ANSWERS: 2
  • You didn't say what operating system you're running. I'll assume Winblows 98 or XP. I'd suggest you update your video driver first, then clean boot. For starters anyway... www.nvidia.com www.ati.com support.intel.com www.godhelpyouifyouarerunninganothervideocardmake.com http://support.microsoft.com/default.aspx?scid=kb;en-us;316434 http://support.microsoft.com/kb/192926/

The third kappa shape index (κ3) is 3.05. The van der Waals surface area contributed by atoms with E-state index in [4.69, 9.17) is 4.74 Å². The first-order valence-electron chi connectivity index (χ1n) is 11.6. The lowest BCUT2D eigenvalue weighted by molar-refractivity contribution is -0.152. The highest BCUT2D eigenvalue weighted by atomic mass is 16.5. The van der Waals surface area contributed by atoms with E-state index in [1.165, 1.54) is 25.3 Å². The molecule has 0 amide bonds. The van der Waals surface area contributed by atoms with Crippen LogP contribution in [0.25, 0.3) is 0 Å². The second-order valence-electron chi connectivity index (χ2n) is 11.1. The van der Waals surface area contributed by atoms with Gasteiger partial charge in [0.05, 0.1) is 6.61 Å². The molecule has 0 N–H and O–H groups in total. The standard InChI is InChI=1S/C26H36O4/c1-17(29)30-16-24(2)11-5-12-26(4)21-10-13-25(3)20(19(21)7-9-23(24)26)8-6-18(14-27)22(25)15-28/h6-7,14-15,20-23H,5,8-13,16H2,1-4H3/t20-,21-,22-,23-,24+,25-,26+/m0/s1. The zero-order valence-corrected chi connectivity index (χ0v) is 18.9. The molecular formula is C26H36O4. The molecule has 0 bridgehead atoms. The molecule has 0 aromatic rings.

• You have run into an issue that can be a real bear to track down. It usually is your power supply is going bad. You can test the power supply with a voltage tester, by pressing the test rod down into each pin to get a measurement of the voltage of each pin of the power cord that plugs directly into the motherboard. You have to do this while your PC is running. Disconnecting the connector and then testing it will not get a reading. The voltage reading that you get should be within (+/-)0.5V. If you are getting anything different, replace it. Motherboards come with ATXv1 and ATXv2 power connectors. ATXv1 has a 20-pin connector and ATXv2 has a 24-pin. If you have to replace the power supply, be sure to get the right type, because if you plug in the wrong one and turn it on, you may have to replace the motherboard also. If the power supply checks out to be OK, then remove all extra cards installed into your system. There maybe a LAN card, TV Tuner card, Modem, etc... Remove them, and just leave in the graphics card, connect only the mouse and keyboard, and see if you can use your PC for a while. If you can, then plug in one of the removed cards and run your PC for a while again. Repeat this until the hang up problem returns. It can also be that your CPU and/or chipset is getting too hot. If you have a lot of dust in your PC, the air flow isn't cooling it down. Either get a can of compressed air or a vacuum to clean it out. Canned air works best, but whatever you do, be sure to unplug the PC before you do this. Also, the CPU can have the epoxy that is between it and its heatsink cracked and its ability to transfer heat to the heatsink is lessened. Get a little tube of this epoxy, unplug PC, remove the heatsink and fan together, clean off the old epoxy off the heatsink, and squirt a little new back on. A little goes a long way; it squishes out well. Pull it back off after you set the heatsink on the CPU and see if it covers the CPU pretty well. It sets up once it gets heated up, so you can add more if you have to. If none of these do it, create another answer, and I will get back to it.

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